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Admissibility Of Immigration Status In New York Personal Injury Trials

August 31, 2013
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In a recent case, our White Plains car accident lawyer, Michael Joseph obtained a jury verdict of $750,000 for an undocumented immigrant in Westchester Supreme Court. By knowledge of the recent developments in the law in New York concerning the admissibility of immigration status, our Westchester car accident attorney successfully obtained an order precluding the defendants from even asking the injured Plaintiff what his immigration status was. Our White Plains personal injury lawyers frequently represent undocumented immigrants in car and truck accidents, construction accidents, medical malpractice and slip and falls, civil rights violations, among others. With Westchester’s large illegal immigrant population in towns like White Plains, Ossining, Yonkers, New Rochelle, Mount Vernon, Armonk, Valhalla and others.

The law in the State of New York is that a Trial Court has discretion to preclude inquiry into a Plaintiff’s immigration status, even where a lost wage claim is asserted. Where evidence of the Plaintiff’s immigration status is not directly relevant to an issue before the Court, it should be precluded.It is improper for a defendant to suggest that plaintiff is subject to deportation or that he would return to his country, in an effort to suggest that plaintiff would incur lower medical expenses outside the United States. Evidence of immigration status is highly prejudicial and an attempt at jury nullification through an appeal to prejudice. Plaintiff is not precluded from recovering either lost wages or medical expenses because of his immigration status.The law is settled that a defendant may not avoid liability for the Plaintiff’s wages by virtue of the Plaintiff’s status as an undocumented alien. Undocumented immigrants may sue and recover for future lost earnings at the rate of pay they were receiving in the United States. It is error for a Court to allow a suggestion to the jury that plaintiff is precluded from recovering lost wages because of his immigration status. A plaintiff’s status as an illegal alien, in and of itself, cannot be used to rebut a claim for future lost earnings. The federal immigration laws do not make it a crime to work without documentation, but rather they prohibit the tendering of false documents, thus an undocumented alien may be precluded from recovering damages for lost wages only if he obtained employment by submitting false documentation to the employer.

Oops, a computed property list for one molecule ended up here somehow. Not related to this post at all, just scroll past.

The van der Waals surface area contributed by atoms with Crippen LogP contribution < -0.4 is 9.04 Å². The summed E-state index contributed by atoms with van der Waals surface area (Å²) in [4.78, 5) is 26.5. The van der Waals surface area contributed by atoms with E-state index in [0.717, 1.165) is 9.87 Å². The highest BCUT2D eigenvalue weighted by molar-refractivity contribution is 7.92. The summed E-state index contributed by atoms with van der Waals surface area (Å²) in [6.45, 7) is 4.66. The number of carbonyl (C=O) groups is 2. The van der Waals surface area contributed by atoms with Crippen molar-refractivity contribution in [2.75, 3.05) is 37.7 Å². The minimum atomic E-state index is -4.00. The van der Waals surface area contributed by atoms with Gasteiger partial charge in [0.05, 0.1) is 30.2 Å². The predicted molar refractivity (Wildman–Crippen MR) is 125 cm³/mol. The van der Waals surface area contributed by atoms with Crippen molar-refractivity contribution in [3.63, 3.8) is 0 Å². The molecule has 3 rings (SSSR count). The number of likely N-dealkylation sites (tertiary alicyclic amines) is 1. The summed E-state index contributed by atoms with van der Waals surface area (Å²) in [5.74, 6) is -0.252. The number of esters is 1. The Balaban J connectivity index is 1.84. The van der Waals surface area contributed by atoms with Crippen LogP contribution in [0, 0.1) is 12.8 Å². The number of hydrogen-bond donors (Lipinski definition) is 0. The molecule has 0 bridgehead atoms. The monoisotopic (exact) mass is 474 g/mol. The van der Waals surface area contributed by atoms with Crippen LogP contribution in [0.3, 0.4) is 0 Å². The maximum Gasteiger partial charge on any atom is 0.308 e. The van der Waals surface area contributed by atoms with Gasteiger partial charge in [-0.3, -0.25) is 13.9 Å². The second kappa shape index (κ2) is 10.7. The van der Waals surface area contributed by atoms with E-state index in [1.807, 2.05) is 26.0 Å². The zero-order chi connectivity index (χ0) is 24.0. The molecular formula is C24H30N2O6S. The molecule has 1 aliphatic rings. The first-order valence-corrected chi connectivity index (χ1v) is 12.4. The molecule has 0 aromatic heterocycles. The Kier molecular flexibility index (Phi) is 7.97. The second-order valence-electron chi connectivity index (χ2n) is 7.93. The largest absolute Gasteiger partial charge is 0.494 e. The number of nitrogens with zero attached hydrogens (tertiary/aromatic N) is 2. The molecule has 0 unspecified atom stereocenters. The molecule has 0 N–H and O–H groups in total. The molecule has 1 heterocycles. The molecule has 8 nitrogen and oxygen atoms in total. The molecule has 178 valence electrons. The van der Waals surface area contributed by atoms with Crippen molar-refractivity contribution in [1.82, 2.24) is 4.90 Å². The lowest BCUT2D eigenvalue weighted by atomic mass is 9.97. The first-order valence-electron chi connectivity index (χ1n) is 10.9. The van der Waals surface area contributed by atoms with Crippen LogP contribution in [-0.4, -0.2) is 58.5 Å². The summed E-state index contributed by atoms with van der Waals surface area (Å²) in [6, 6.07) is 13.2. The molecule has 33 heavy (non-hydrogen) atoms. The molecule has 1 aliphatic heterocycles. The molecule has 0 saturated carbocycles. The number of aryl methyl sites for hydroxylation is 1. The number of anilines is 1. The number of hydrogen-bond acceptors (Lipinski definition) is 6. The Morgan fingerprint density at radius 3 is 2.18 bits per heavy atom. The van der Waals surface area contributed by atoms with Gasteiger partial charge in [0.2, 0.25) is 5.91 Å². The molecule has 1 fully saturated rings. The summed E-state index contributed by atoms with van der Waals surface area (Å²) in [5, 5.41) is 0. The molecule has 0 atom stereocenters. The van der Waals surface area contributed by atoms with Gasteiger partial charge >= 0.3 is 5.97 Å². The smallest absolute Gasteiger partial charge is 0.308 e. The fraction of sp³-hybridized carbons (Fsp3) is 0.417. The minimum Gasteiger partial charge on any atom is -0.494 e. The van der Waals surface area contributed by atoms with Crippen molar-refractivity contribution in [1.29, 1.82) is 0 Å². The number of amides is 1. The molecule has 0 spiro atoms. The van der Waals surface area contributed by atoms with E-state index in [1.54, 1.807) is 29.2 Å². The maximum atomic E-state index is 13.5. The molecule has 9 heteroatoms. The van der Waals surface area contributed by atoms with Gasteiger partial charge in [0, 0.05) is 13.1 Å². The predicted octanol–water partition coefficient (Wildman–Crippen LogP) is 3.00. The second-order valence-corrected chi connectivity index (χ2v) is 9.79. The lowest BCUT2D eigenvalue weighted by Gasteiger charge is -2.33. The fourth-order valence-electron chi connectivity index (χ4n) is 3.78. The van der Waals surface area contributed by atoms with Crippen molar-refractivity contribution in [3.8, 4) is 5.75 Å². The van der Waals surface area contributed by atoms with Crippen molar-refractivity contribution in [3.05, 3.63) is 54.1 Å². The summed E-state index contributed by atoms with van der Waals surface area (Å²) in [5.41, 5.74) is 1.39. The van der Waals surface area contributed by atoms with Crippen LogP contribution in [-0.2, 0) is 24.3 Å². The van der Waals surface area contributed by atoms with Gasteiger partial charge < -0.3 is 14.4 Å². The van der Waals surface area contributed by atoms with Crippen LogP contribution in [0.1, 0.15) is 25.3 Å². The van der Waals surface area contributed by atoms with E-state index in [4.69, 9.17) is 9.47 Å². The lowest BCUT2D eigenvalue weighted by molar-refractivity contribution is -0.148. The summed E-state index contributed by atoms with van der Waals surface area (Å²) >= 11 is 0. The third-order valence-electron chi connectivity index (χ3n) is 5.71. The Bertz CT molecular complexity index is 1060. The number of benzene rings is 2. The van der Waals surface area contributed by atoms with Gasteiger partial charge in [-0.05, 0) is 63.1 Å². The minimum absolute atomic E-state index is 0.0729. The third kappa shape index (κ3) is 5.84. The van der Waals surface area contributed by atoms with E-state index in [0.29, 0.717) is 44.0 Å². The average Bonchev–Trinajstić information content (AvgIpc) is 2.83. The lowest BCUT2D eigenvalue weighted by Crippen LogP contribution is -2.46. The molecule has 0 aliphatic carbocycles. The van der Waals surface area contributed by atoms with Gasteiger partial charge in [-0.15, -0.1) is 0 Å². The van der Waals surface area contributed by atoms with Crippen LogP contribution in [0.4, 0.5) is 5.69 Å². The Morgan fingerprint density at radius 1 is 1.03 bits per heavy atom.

In our Westchester case, we proved that since the Plaintiff was self employed at the time of his accident, there is no issue that he did not submit false information to obtain employment. In fact, it is a misrepresentation of the law to say that plaintiff is precluded from recovering future lost wages because of immigration status because working in the United States without proper documentation is neither a crime pursuant to the Immigration and Nationality Act of 1952 (8 USC § 1324a) nor a bar to the recovery of damages in a civil action for personal injuries. To allow a jury to believe otherwise is error and will cause undue prejudice to plaintiff.

Caselaw has recognized that it is improper for a Defendant to suggest to the jury that Plaintiff’s immigration status prohibits any award of future lost wages or medical expenses. Gratuitous remarks which serve no other purpose but to inflame the jury deprives a litigant of a fair trial. It is axiomatic in the American justice system that a jury’s role at trial is limited to finding the facts and jury nullification is subversive of the rule of law. Jury nullification occurs when a jury-based on its own sense of justice or fairness-refuses to follow the law. Nullification is an assumption of power which the jury has no right to exercise. New York trial courts have a mandated duty to prevent improper and impermissive nullification conduct. Juries cannot be the conscience of the community by violating their oath to apply the law to the evidence.

 
The Law Offices of Michael H. Joseph